Clinical Effectiveness and Utilisation of Cardiac Rehabilitation After Hospital Discharge: Data Linkage Analysis of 84,064 Eligible Discharged Patients (2016–2021)

Alline Beleigoli, Jonathon Foote, Lemlem G. Gebremichael, Norma B. Bulamu, Carolyn Astley, Wendy Keech, Rosanna Tavella, Aarti Gulyani, Katie Nesbitt, Maria Alejandra Pinero de Plaza, Joyce S. Ramos, Marie Ludlow, Stephen J. Nicholls, Derek P. Chew, John Beltrame, Robyn A. Clark

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Abstract

Background: Despite the highest levels of evidence on cardiac rehabilitation (CR) effectiveness, its translation into practice is compromised by low participation. 

Aim: This study aimed to investigate CR utilisation and effectiveness in South Australia. 

Methods: This retrospective cohort study used data linkage of clinical and administrative databases from 2016 to 2021 to assess the association between CR utilisation (no CR received, commenced without completing, or completed) and the composite primary outcome (mortality/cardiovascular re-admissions within 12 months after discharge). Cox survival models were adjusted for sociodemographic and clinical data and applied to a population balanced by inverse probability weighting. Associations with non-completion were assessed by logistic regression. 

Results: Among 84,064 eligible participants, 74,189 did not receive CR, with 26,833 of the 84,064 (31.9%) participants referred. Of these, 9,875 (36.8%) commenced CR, and 7,681 of the 9,875 (77.8%) completed CR. Median waiting time from discharge to commencement was 40 days (interquartile range, 23–79 days). Female sex (odds ratio [OR] 1.12; 95% CI 1.01–1.24; p=0.024), depression (OR 1.17; 95% CI 1.05–1.30; p=0.002), and waiting time >28 days (OR 1.15; 95% CI 1.05–1.26; p=0.005) were associated with higher odds of non-completion, whereas enrolment in a telehealth program (OR 0.35; 95% CI 0.31–0.40; p<0.001) was associated with lower odds of non-completion. Completing CR (hazard ratio [HR] 0.62; 95% CI 0.58–0.66; p<0.001) was associated with a lower risk of 12-month mortality/cardiovascular re-admissions. Commencing without completing was also associated with decreased risk (HR 0.81; 95% CI 0.73–0.90; p<0.001), but the effect was lower than for those completing CR (p<0.001).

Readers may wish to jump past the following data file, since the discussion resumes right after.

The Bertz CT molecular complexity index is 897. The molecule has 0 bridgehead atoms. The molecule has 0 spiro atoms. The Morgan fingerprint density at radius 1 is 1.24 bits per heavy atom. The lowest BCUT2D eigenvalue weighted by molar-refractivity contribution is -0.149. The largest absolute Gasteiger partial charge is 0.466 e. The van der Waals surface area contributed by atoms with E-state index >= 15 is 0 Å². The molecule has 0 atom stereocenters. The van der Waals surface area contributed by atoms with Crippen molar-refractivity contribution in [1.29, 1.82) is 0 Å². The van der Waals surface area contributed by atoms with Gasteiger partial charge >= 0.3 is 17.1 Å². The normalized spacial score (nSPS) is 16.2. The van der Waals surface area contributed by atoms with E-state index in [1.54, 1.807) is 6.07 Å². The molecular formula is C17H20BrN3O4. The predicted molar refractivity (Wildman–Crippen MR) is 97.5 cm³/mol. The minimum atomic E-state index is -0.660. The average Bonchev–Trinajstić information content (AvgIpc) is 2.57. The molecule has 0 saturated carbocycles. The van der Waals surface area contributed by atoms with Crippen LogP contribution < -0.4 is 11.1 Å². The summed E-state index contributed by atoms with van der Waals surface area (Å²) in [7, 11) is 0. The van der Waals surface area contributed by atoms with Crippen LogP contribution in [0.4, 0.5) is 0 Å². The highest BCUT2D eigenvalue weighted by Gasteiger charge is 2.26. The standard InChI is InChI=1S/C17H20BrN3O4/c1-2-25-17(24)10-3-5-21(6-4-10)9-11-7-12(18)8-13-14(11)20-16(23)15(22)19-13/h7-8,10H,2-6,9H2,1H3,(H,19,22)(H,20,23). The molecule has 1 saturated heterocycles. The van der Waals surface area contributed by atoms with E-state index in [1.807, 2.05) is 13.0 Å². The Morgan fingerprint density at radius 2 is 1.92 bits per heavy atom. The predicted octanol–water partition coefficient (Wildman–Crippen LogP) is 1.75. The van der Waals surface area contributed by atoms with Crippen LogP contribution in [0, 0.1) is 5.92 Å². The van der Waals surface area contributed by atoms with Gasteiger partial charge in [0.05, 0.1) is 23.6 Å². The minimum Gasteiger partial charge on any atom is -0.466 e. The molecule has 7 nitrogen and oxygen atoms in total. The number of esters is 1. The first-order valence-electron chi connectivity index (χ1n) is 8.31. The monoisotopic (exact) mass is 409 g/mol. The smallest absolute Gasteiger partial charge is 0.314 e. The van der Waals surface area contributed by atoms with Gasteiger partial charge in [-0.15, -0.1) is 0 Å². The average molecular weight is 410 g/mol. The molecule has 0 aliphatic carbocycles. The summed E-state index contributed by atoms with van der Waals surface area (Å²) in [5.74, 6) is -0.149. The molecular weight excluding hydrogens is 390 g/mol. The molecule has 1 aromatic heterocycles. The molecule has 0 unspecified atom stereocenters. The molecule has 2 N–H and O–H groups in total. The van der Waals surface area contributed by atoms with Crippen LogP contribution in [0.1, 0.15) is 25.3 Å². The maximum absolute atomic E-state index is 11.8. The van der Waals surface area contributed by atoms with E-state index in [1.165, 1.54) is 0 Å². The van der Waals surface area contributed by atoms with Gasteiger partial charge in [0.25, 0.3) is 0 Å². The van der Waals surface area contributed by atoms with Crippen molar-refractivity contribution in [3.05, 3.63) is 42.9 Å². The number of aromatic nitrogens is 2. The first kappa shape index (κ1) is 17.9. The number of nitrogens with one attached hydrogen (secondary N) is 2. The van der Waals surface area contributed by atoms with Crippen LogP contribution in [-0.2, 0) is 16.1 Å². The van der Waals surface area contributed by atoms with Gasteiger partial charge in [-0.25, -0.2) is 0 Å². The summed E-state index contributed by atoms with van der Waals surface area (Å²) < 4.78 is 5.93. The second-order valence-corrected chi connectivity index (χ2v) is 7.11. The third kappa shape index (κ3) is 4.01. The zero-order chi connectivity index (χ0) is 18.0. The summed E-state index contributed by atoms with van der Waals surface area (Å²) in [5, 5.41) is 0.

Conclusions: Cardiac rehabilitation (CR) attendance is associated with lower all-cause mortality/cardiovascular re-admissions, with CR completion leading to additional benefits. Quality improvement initiatives should include promoting referral, women's participation, access to telehealth, and reduction of waiting times to increase completion.

Original languageEnglish
Number of pages10
JournalHeart Lung and Circulation
Early online date5 Mar 2024
DOIs
Publication statusE-pub ahead of print - 5 Mar 2024

Keywords

  • Cardiac rehabilitation
  • Clinical audit and effectiveness
  • Quality improvement

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